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decided, and in accordance with the distinction just pointed out, it is held in Kansas that the second marriage is not void. See also Conn. vs. Conn., 2 Kan., App. 419. In Cox vs. Combs, 8 B. Mon. (Ky.), 231, it is held, under a statute declaring that the injured party to a decree of divorce shall not be authorized to contract matrimony within two years, but not imposing a penalty for a second marriage, that a marriage within two years is void. The court, in the reported case, however, does not recognize such a distinction, and refuses to base its holding on the theory that the second marriage was only voidable under the statute. The decision rests entirely upon the bona fide intention of the parties and their cohabitation after the statutory impediment was removed by lapse of time. There is no case, so far as appears, in which the identical question raised in the reported case has been decided, but the question must depend upon the following principles. It is a rule that in a number of states that an informal marriage is still valid as at common law, and that even statutes requiring a marriage license are merely directory."
HUSBAND AND WIFE.
SECTION 24. RIGHTS OF HUSBAND IN PROPERTY OF WIFE AT COMMON LAW.
At common law, by marriage, all the personal property of the wife passed to her husband,' who was also entitled to the rents and profits of her real estate during coverture.2 Choses in action became the property of the husband upon being reduced to possession. The subject of reduction to possession of the wife's choses in action is discussed in Tritts vs. Colwell's Admr., as follows:
"It is unnecessary to pursue this subject further. The masterly discussion of Chief Justice Gibson in Siter's Case, 4 Rawle, 468, has left 'almost nothing unsaid.' If, then, the transaction between George M. Phillips and William Graham was an assignment of the bond of Mrs. Phillips for a valuable consideration, it must prevail against the wife, even though she survived her husband.
"It is, however contended that it was not an assignment, but a pledge. Undoubtedly, a pledge is insufficient to bar the wife's right, for it is no reduction into possession of her title. The instrument now before us is an assignment, not a pledge. It contains all the operative words fit and necessary to pass the title. It needs but one more witness, to make it a legal assignment under the Act of 28th of May, 1715, such as to enable an assignee to sue in his own name. That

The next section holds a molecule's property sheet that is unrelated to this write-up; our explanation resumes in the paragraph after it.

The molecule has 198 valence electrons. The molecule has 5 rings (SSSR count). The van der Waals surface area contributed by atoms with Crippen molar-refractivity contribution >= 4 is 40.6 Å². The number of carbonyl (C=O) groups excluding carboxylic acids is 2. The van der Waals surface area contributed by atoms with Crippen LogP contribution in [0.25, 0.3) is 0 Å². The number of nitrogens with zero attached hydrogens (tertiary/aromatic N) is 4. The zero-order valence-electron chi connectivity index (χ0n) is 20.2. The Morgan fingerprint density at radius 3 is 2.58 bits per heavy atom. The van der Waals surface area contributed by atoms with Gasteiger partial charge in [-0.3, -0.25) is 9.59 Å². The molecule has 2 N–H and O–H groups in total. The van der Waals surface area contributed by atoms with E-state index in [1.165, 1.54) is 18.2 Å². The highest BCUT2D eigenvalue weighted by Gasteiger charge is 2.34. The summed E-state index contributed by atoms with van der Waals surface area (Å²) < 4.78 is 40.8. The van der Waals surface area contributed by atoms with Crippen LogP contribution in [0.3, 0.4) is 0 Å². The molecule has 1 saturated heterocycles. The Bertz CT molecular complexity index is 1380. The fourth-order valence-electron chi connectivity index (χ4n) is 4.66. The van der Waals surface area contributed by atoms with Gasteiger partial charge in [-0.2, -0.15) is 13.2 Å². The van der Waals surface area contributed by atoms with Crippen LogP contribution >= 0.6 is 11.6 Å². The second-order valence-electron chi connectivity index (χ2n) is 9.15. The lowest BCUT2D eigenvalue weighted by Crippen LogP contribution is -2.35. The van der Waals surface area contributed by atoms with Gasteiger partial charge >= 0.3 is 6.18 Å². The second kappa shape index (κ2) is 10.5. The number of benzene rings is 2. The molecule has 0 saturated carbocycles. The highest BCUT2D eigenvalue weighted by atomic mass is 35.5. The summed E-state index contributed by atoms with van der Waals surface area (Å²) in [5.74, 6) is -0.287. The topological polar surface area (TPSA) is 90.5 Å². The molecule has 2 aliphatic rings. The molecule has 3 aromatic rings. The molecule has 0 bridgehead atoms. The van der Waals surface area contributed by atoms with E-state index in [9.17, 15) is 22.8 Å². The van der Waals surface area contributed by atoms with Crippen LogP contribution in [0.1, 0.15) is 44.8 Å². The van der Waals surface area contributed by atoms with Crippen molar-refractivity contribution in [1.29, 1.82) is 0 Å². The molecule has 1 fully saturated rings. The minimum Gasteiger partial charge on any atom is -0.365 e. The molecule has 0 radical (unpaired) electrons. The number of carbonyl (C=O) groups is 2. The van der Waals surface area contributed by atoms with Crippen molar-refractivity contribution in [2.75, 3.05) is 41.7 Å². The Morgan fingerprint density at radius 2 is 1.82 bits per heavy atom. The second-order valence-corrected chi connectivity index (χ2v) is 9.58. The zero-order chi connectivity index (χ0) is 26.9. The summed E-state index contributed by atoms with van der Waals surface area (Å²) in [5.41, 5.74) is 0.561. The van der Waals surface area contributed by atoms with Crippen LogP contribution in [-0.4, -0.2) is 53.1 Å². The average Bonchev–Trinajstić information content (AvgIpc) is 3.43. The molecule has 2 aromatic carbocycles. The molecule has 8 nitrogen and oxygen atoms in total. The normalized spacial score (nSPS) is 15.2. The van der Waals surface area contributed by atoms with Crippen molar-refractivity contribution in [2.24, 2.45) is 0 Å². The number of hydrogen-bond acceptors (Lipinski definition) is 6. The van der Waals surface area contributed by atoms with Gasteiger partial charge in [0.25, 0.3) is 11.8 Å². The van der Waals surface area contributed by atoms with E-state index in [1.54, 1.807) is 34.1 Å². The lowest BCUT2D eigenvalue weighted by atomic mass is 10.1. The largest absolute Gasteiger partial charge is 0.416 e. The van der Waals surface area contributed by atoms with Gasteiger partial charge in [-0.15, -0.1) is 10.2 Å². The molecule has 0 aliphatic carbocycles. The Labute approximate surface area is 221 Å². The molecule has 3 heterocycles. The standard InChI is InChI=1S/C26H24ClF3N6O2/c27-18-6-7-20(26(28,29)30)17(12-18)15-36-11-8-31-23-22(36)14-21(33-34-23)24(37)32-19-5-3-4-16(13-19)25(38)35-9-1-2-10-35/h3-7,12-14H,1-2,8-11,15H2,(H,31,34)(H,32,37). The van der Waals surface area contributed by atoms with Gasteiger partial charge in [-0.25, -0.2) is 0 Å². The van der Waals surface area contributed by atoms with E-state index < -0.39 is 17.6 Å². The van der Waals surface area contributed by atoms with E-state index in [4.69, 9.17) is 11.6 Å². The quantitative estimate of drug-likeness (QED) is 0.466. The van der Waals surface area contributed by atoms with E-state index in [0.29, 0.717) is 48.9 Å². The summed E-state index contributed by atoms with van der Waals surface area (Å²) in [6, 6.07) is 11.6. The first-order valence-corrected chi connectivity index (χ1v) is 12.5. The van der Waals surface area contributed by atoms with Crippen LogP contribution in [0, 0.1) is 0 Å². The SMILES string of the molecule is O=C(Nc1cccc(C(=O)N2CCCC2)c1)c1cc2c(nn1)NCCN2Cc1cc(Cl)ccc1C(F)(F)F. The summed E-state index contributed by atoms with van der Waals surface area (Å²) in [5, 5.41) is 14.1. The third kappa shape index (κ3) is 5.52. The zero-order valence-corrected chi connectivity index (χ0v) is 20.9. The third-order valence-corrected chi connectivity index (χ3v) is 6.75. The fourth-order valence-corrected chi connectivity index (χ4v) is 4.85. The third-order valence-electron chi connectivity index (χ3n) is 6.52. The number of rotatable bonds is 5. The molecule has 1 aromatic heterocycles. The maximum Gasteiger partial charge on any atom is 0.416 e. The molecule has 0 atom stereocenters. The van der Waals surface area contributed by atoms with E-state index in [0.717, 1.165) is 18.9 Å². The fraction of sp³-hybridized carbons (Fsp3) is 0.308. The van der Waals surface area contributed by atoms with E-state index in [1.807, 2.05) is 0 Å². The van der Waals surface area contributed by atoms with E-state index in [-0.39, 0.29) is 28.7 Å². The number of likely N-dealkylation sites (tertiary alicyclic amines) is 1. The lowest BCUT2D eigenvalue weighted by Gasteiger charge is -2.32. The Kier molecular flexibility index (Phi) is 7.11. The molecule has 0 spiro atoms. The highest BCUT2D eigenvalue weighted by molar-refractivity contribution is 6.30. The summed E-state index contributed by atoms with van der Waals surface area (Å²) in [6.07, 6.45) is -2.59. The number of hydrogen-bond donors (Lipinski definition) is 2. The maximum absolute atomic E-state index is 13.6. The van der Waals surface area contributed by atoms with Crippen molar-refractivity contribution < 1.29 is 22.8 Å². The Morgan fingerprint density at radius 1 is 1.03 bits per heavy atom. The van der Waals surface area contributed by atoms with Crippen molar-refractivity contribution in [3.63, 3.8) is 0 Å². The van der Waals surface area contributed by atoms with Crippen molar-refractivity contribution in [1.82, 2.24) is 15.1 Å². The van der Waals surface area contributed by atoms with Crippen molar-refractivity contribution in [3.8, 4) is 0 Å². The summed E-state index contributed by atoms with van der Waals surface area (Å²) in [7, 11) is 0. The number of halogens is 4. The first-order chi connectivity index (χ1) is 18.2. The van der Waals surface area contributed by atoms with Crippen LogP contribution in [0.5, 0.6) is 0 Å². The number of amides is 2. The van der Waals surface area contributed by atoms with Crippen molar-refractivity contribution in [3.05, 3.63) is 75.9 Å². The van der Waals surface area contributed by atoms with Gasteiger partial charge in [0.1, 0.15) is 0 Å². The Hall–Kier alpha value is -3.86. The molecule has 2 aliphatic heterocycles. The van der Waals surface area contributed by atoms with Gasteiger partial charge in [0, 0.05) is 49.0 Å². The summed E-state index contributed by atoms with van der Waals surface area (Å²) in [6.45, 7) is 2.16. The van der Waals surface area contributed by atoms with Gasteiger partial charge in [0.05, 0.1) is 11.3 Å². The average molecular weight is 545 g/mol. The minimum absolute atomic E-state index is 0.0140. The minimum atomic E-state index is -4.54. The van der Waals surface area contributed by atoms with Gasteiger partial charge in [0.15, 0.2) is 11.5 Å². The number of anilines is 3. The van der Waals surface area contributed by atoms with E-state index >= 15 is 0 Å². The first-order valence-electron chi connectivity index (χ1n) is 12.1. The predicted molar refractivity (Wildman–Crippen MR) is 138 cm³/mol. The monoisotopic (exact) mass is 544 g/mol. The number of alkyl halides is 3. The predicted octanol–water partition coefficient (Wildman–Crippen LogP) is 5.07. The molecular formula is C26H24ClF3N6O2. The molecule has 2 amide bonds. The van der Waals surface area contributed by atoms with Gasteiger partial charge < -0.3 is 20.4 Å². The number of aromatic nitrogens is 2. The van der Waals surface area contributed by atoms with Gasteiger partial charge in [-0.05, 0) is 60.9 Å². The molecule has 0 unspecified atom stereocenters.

1 Carleton vs. Lovejoy, 54 Me., 445.
' Shaw vs. Partridge, 17 Vt., 626;
Breeding vs. Davis, 76 Va., 639.
31 Pa. St., 228.
it passed the bond to Graham as a security collateral to the obligation expressed in the instrument makes the transaction no less an assignment. The title was in the assignee, defeasible on the performance of a condition subsequent, to-wit, the payment of the debt. That the existence of such a condition subsequent does not prevent the title from vesting in the assignee, is the result of all the authorities so far as I know, without exception. The case of Hartman vs. Dawdel, 1 Rawle, 279, relied upon by the plaintiff in error, in truth, asserts no other doctrine. Chief Justice Gibson, the author of the opinion, in speaking of it in Siter's case, remarks, that 'However the opinion of the court may have been expressed, it certainly was intended to rule the case expressly on the distinction between a voluntary assignment and one for value.' There the consideration for the equitable assignment was not, as here, an advance of money at the time, but a preexisting debt, which had been held in Petrie vs. Clark, 11 S. & R., 377, not to be a valuable consideration.